Tag Archives: addiction


We begin to wear a label at birth. Before birth, actually, if an ultrasound reveals our gender.

Boy. Girl.

Our first label determines what colour clothing our parents buy for us, whether or not we play with dolls or trucks, whether we play football or take high tea with stuffed animals, you get the idea.

Then there’s school.

Gifted. Not gifted.

Let’s not forget all the labels leveled upon us by our well-meaning and not-so-well-meaning classmates.

Slut. Four-eyes. Dork. Dweeb. Jerk. Moron. Faggot. Fat. Ugly. Cheater. Bastard.

Gorgeous. Wonderful. Fabulous. Bright. Intelligent. Honest. Promising. Compassionate.

We, as humans, crave labels. It’s what helps our world make sense.

Girl. Sister. Woman. Girlfriend. Fiance. Wife. Ex-Wife. Aunt. Artist. Writer. Mental Health Advocate. Multiple episode PPD Survivor. Christian. Music fanatic. Bacon fanatic. Football fanatic. F1 Fanatic. MotoGP Fanatic.

The above labels have described me, somewhat, at various points in my life. Sure, there are several other labels I’ve worn over the years but I choose not to claim them anymore. Some labels just never felt completely comfortable yet they were tossed in my direction anyway, and I was forced to wear them, much like Ralphie was forced to wear that horrendous Pink Rabbit costume in A Christmas Story.

One of the biggest labels tossed my way was that of “Co-dependent.” It jumped in my lap at my first meeting with my ex-husband at our Recovery group. He’d just admitted to an narcotics addiction and we were scrambling to save our marriage. According to the Recovery group we chose, any spouse of a recovering addict is automatically a “co-dependent.”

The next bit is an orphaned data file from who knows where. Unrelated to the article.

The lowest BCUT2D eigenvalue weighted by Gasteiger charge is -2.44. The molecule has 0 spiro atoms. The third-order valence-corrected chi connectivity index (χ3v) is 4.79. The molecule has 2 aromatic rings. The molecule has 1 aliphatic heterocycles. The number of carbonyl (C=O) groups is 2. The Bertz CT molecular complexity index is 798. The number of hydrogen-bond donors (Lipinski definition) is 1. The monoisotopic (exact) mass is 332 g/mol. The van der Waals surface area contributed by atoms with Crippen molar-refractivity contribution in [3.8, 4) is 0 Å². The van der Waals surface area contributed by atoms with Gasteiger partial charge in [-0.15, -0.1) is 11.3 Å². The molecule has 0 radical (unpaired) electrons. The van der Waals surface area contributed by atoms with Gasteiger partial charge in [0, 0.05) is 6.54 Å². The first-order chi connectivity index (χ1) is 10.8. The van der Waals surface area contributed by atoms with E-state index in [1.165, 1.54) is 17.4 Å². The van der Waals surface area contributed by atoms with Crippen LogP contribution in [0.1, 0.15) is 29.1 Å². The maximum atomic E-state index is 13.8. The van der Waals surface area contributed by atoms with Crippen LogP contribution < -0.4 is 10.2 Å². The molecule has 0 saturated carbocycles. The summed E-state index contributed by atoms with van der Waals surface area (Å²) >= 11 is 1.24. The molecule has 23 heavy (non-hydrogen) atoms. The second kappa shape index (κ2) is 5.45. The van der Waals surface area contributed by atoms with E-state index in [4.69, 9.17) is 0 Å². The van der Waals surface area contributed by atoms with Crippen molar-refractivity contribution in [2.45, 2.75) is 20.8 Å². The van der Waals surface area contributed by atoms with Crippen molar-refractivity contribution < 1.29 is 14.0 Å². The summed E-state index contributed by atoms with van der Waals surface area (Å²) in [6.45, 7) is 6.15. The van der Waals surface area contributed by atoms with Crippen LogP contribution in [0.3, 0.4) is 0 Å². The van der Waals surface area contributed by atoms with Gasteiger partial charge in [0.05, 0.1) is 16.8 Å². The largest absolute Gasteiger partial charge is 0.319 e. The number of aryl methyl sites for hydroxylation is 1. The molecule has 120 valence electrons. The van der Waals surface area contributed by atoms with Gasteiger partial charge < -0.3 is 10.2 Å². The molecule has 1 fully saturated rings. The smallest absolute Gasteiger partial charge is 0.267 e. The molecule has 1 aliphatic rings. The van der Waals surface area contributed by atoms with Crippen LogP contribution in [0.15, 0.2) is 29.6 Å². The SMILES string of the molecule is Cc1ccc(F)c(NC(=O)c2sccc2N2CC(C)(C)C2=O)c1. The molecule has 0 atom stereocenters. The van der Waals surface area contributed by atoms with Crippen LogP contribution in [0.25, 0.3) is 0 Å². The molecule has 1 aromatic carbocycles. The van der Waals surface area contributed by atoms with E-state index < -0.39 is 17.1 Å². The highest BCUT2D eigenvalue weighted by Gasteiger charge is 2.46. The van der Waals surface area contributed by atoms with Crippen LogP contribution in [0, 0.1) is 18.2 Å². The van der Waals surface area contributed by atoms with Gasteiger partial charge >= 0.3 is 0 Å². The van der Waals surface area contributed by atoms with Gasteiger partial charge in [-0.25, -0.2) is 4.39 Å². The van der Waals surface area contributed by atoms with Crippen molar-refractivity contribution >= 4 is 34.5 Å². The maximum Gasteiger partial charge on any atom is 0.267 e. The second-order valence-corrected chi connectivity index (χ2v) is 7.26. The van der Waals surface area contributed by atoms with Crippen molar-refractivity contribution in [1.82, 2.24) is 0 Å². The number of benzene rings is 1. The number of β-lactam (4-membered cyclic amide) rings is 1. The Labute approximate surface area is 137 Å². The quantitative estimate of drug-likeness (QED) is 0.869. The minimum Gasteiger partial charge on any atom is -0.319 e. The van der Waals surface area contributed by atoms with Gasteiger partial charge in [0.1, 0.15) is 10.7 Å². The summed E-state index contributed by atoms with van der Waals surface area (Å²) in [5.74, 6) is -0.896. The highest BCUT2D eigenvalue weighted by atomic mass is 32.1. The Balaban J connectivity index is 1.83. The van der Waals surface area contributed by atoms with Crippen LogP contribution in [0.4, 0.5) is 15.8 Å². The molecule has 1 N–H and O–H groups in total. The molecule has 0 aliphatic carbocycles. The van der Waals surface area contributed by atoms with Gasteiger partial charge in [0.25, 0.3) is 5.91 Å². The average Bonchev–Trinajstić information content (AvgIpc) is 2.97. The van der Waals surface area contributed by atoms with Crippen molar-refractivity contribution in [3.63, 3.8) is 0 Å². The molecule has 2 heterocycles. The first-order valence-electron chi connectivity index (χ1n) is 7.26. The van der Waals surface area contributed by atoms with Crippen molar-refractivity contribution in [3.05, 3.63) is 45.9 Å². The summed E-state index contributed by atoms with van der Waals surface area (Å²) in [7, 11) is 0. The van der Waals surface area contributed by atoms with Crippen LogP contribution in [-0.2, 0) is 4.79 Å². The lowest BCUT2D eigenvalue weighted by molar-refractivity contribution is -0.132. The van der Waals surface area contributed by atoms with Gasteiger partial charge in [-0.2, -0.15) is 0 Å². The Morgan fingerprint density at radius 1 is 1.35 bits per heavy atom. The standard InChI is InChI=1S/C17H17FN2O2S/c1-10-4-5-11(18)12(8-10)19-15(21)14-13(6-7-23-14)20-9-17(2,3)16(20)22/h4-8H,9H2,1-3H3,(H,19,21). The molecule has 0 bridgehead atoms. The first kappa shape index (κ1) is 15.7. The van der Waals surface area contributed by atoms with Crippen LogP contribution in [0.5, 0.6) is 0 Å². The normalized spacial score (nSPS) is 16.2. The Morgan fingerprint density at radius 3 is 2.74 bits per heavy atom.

It felt like a wool sweater, to be honest. Itchy, uncomfortable, and impossible to ignore even once the fabric was removed from my skin.

Had I really become a co-dependent? Is that what my life had been reduced to while I wasn’t watching? How could I be a co-dependent when, in all honesty, I truly had NO IDEA the extent of his use? Was I still responsible for his behaviour? Had I enabled it? Condoned it? How could I have enabled or condoned it if I was unaware? Did his lack of control truly feed a need within me to be the “strong” and “responsible” one?

Yet, there I sat. In a single group of combined women, addicts and “recovering” co-dependents, forced to introduce myself as a “grateful believer in Jesus Christ and a recovering co-dependent” if I chose to speak at a meeting.

I cringed EVERY TIME I SPOKE THOSE WORDS, “Recovering co-dependent.” Denial? Maybe.

Maybe I was co-dependent and so far gone the label was like dunking my head in cold water, thus explaining the uncomfortable nature of even discussing the possibility.

But, I think, what bothered me, was that without even knowing my story, without hearing anything about how we landed in group, I had a label affixed to my soul, a label I then felt forced to use for the remainder of my time there.

What if, what if we refused to label others without hearing their story first? What if, even then, after hearing their story, we still refused to label others and instead allowed them to choose their own labels? Eventually we grow up and are able to dress ourselves, right? Why can’t we also label ourselves if we so choose?

People with mental illness are not crazy. They’re simply people who face more daily challenges than the rest of us.

People with cancer or any other illness/physical ailment? The same.

Your skin colour is different than mine? You’re still a person, right?

Gay? Still a person.

A bigot? Still a person.

Buddhist? Still a person.

Christian? Still a person.

Muslim? Still a person.

Breastfeed? Still a person.